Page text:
• Stop all new fossil fuel developments immediately
  • Stop and redirect all fossil fuel subsidies (to the green energy research and solutions)
  • Increase the number of electric cars and support infrastructure
  • Convert public transportation to be carbon neutral
  • Implement full cost pricing (which includes the cost of a product’s environmental impact, disposal or recycling)
  • Ban single use plastics or ensure their recycling
  • Establish micro-grids of local electrical generation from solar and wind
  • Increase the safety of nuclear power and review its long term prospect
  • Promote and implement a circular economy as baseline policy
  • Provide consumer incentives for carbon neutral and green initiatives
  • Revise laws and regulatory codes to enhance environmental protection
  • Make it difficult for future governments to reduce environmental protections
  • Reorient a good part of our foreign aid to clean energy and environmental respect
  • Improve public education about the environment and climate crisis
  • Sponsor positive public communications about the climate crisis, with education, ideas and examples of successful actions
  • Increase individual agency to make a difference
  • Increase community dialogues (like this one)
  • Reform the United Nations to get people to think more globally
  • Avoid ‘last chance’ tourism
  • Welcome climate refugees
  • Decrease/Eliminate glyphosates, neonicotinoids and other chemicals in farming and gardening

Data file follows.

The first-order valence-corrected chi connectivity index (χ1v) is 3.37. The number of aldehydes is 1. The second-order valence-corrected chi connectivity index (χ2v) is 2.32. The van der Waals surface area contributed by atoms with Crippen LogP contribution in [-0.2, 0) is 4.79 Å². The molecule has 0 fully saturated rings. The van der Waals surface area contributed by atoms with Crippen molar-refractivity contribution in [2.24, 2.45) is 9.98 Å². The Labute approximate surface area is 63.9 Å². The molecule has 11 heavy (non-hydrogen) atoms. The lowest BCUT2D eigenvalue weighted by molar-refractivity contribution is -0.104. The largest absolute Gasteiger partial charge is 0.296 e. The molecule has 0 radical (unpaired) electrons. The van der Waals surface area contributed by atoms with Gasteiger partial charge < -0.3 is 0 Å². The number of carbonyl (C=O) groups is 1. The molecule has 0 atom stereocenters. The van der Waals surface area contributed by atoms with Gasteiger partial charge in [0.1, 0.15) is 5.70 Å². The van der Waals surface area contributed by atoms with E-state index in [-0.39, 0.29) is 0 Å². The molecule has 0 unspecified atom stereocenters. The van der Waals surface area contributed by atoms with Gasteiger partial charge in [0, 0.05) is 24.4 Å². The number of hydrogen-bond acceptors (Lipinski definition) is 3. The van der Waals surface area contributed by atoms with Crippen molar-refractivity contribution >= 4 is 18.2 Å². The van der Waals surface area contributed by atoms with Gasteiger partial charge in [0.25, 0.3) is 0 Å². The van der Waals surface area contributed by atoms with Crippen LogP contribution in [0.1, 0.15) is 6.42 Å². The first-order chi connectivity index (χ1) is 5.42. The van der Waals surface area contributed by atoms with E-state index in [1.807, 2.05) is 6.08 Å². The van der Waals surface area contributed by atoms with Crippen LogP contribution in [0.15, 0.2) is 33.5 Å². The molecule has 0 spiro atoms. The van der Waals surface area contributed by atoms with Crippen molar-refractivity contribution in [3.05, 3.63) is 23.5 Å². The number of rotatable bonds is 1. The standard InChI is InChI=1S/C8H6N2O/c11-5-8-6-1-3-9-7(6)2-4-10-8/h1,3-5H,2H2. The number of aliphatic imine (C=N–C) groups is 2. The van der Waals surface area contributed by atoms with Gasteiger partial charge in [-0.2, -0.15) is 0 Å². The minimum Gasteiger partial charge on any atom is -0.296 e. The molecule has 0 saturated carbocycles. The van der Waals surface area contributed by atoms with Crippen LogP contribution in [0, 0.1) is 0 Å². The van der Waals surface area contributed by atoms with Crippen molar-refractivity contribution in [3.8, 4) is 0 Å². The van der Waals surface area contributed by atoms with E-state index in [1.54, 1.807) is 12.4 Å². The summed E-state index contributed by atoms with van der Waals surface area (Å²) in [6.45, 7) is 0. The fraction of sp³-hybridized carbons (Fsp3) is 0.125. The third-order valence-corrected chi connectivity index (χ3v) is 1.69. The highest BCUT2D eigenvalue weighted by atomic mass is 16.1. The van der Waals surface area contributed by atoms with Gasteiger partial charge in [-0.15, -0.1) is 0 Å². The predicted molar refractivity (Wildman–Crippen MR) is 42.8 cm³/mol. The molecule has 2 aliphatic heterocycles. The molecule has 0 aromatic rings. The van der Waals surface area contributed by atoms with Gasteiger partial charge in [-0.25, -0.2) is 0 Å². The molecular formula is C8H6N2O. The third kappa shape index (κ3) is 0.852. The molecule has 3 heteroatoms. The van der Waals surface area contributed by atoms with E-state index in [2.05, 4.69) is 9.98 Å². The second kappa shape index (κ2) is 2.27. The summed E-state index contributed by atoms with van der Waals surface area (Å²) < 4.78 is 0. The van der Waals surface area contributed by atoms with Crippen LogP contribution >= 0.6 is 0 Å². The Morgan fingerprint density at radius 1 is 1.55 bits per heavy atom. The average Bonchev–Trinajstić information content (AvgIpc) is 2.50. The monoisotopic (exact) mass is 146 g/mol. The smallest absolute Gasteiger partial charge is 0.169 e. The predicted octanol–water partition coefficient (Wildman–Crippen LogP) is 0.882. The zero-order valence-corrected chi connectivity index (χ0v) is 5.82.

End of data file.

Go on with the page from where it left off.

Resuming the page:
• Implement proportional representation
  • Implement guaranteed annual income policies
  • Enable Indigenous communities and respect their land rights
  • Give nature legal status in our constitution
  • Plant trees
  • All work together regardless of political orientation.


14. From a Southern perspective, Monsalvo tells us that, in the current historical moment, we see both paradigms coexist in different societies. Both paradigms can also exist within each of our societies and ourselves. Knowing this, allows us to take our own conscious decisions allowing us to be protagonists in the evolving revolution that is breaking with the old paradigm. (Think Greta Tundberg…)


15. We have the rich life experience of the first nations the world over. We are invited to respectfully dialogue with them to accept their values, their ancestral knowledge so as to recreate a society based on solidarity and HR capable of resolving its problems including in an ecologically sustainable way.


Claudio Schuftan, Ho Chi Minh City